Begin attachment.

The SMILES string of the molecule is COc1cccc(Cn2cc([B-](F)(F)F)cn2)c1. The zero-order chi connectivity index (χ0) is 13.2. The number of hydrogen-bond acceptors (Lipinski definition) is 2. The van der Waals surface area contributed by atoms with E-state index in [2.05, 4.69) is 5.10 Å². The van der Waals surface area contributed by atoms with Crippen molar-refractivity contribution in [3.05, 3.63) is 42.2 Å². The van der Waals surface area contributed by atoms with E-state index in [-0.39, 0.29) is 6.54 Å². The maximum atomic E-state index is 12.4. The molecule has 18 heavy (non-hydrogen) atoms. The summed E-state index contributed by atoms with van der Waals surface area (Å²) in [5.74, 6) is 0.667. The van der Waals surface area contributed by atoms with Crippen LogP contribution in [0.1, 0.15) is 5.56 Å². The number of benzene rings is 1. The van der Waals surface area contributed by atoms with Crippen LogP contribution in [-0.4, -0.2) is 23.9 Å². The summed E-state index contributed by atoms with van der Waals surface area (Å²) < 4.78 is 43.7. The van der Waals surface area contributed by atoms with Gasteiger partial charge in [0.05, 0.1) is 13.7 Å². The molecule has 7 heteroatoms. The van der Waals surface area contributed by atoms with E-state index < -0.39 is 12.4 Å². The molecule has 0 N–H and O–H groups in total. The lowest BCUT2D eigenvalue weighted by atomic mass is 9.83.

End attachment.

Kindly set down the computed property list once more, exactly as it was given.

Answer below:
The SMILES string of the molecule is COc1cccc(Cn2cc([B-](F)(F)F)cn2)c1. The zero-order chi connectivity index (χ0) is 13.2. The number of hydrogen-bond acceptors (Lipinski definition) is 2. The van der Waals surface area contributed by atoms with E-state index in [2.05, 4.69) is 5.10 Å². The van der Waals surface area contributed by atoms with Crippen molar-refractivity contribution in [3.05, 3.63) is 42.2 Å². The van der Waals surface area contributed by atoms with E-state index in [-0.39, 0.29) is 6.54 Å². The maximum atomic E-state index is 12.4. The molecule has 18 heavy (non-hydrogen) atoms. The summed E-state index contributed by atoms with van der Waals surface area (Å²) in [5.74, 6) is 0.667. The van der Waals surface area contributed by atoms with Crippen LogP contribution in [0.1, 0.15) is 5.56 Å². The number of benzene rings is 1. The van der Waals surface area contributed by atoms with Crippen LogP contribution in [-0.4, -0.2) is 23.9 Å². The summed E-state index contributed by atoms with van der Waals surface area (Å²) < 4.78 is 43.7. The van der Waals surface area contributed by atoms with Gasteiger partial charge in [0.05, 0.1) is 13.7 Å². The molecule has 7 heteroatoms. The van der Waals surface area contributed by atoms with E-state index < -0.39 is 12.4 Å². The molecule has 0 N–H and O–H groups in total. The lowest BCUT2D eigenvalue weighted by atomic mass is 9.83.